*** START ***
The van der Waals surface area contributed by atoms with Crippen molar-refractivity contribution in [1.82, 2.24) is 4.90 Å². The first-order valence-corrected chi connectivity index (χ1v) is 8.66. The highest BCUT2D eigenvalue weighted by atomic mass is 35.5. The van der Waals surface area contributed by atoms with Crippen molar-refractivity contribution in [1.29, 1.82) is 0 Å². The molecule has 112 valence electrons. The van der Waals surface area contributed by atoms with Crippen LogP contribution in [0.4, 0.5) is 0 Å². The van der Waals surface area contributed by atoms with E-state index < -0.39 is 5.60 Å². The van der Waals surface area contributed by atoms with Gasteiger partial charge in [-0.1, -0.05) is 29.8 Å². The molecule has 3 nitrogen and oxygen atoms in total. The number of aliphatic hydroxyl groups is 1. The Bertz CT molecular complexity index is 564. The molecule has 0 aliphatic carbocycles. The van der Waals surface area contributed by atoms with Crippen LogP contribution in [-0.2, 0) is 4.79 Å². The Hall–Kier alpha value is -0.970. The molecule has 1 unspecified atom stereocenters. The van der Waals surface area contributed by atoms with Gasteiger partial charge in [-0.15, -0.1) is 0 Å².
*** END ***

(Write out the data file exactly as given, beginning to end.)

The van der Waals surface area contributed by atoms with Crippen molar-refractivity contribution in [1.82, 2.24) is 4.90 Å². The first-order valence-corrected chi connectivity index (χ1v) is 8.66. The highest BCUT2D eigenvalue weighted by atomic mass is 35.5. The van der Waals surface area contributed by atoms with Crippen molar-refractivity contribution in [1.29, 1.82) is 0 Å². The molecule has 112 valence electrons. The van der Waals surface area contributed by atoms with Crippen LogP contribution in [0.4, 0.5) is 0 Å². The van der Waals surface area contributed by atoms with E-state index < -0.39 is 5.60 Å². The van der Waals surface area contributed by atoms with Gasteiger partial charge in [-0.1, -0.05) is 29.8 Å². The molecule has 3 nitrogen and oxygen atoms in total. The number of aliphatic hydroxyl groups is 1. The Bertz CT molecular complexity index is 564. The molecule has 0 aliphatic carbocycles. The van der Waals surface area contributed by atoms with Crippen LogP contribution in [-0.2, 0) is 4.79 Å². The Hall–Kier alpha value is -0.970. The molecule has 1 unspecified atom stereocenters. The van der Waals surface area contributed by atoms with Gasteiger partial charge in [-0.15, -0.1) is 0 Å².